Video tracking is used to track a widevariety of animal species in even more different test arenas. From insects of 1 mm on leaf discs, to monkeys in a cage, or zebra fish in an aquarium.
Some research requires animals to be studied in groups. For this it is very useful to have video tracking software that can automatically track the behavior of multiple animals simultaneously.
Many labs use video tracking software to increase the efficiency of their research. In fact, EthoVision XT video tracking software has just reached an impressive milestone: 2000 sites worldwide.
Traditionally, there are two fundamentally different ways to analyze gait in animals. One can either observe or measure gait in an unrestricted manner, or in a forced manner, as seen when using a treadmill or treadwheel.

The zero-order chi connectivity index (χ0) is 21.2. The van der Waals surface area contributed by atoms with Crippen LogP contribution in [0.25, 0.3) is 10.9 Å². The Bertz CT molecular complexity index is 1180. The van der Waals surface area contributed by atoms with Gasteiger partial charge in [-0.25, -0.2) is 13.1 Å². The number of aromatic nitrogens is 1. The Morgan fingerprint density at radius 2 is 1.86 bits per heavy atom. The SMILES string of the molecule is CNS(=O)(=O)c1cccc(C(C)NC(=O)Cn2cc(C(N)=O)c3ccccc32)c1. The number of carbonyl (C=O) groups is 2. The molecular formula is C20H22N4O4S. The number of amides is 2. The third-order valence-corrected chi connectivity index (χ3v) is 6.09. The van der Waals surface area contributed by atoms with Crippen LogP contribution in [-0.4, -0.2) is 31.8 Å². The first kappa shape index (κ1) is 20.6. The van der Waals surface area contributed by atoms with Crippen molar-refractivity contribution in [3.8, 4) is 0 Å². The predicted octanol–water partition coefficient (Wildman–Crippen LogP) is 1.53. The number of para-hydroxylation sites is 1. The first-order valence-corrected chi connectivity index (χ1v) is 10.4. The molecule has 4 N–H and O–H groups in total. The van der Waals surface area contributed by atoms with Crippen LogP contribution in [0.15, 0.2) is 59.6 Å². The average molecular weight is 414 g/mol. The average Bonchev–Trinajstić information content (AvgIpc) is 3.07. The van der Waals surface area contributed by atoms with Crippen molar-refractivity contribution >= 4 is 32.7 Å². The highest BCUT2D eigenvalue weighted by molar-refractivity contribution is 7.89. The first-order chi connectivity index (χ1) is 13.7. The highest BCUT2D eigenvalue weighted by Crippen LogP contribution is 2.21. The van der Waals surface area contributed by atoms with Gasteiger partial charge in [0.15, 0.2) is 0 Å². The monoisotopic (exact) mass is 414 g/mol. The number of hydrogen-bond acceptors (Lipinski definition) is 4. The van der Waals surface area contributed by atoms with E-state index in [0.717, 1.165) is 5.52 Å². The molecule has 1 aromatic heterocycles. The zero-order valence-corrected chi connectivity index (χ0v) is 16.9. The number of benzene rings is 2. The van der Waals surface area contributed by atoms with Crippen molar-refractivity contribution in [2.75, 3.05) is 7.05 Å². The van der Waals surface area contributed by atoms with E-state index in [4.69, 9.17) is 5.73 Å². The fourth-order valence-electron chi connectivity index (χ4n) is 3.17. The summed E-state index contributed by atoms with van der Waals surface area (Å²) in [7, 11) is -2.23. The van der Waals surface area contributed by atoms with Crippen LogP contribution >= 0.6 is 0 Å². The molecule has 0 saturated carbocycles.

In the beginning of this year I wrote a post about the Morris water maze test, a popular and well-validated paradigm to study learning and memory in rats and mice.
Brains are complicated. We all know that. Like an entangled bunch of wires. Still, over the years, neuroscientists have been able to map out several brain regions and their functions in behavior and physiology.
Autism (ASD) continues to be an important topic in scientific research. Although finding the actual cause of ASD is still years away, there have been several studies that point to a strong genetic component.
I have written two blog posts about static gait parameters. Now it’s time to talk about all four paws, and the time based relationships between them. If you ask me, we’ve been saving the best blog post for last!
A footprint, that is. With CatWalk XT, you can extract a lot of information from just one footprint. In this post, I am taking it a step further by talking about the relationship between prints.
So what can one footprint tell you? Well, it could tell you a lot. Simply putting the paw in ink and studying the print left behind is one way to go about it, but there are far more sophisticated ways of footprint analysis.